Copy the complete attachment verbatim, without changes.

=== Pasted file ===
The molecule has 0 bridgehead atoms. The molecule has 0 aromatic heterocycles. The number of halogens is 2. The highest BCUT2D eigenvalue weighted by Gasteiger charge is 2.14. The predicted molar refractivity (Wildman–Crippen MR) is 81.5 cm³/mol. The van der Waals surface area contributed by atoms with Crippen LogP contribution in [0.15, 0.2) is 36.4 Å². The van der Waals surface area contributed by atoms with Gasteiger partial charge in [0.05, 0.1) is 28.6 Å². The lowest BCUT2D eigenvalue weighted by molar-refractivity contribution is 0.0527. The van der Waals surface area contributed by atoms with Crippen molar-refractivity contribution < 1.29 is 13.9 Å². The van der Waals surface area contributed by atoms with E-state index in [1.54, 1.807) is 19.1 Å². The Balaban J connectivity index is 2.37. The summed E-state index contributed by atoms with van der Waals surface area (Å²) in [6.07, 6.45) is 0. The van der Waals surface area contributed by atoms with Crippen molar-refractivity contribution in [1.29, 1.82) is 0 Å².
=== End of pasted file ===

The molecule has 0 bridgehead atoms. The molecule has 0 aromatic heterocycles. The number of halogens is 2. The highest BCUT2D eigenvalue weighted by Gasteiger charge is 2.14. The predicted molar refractivity (Wildman–Crippen MR) is 81.5 cm³/mol. The van der Waals surface area contributed by atoms with Crippen LogP contribution in [0.15, 0.2) is 36.4 Å². The van der Waals surface area contributed by atoms with Gasteiger partial charge in [0.05, 0.1) is 28.6 Å². The lowest BCUT2D eigenvalue weighted by molar-refractivity contribution is 0.0527. The van der Waals surface area contributed by atoms with Crippen molar-refractivity contribution < 1.29 is 13.9 Å². The van der Waals surface area contributed by atoms with E-state index in [1.54, 1.807) is 19.1 Å². The Balaban J connectivity index is 2.37. The summed E-state index contributed by atoms with van der Waals surface area (Å²) in [6.07, 6.45) is 0. The van der Waals surface area contributed by atoms with Crippen molar-refractivity contribution in [1.29, 1.82) is 0 Å².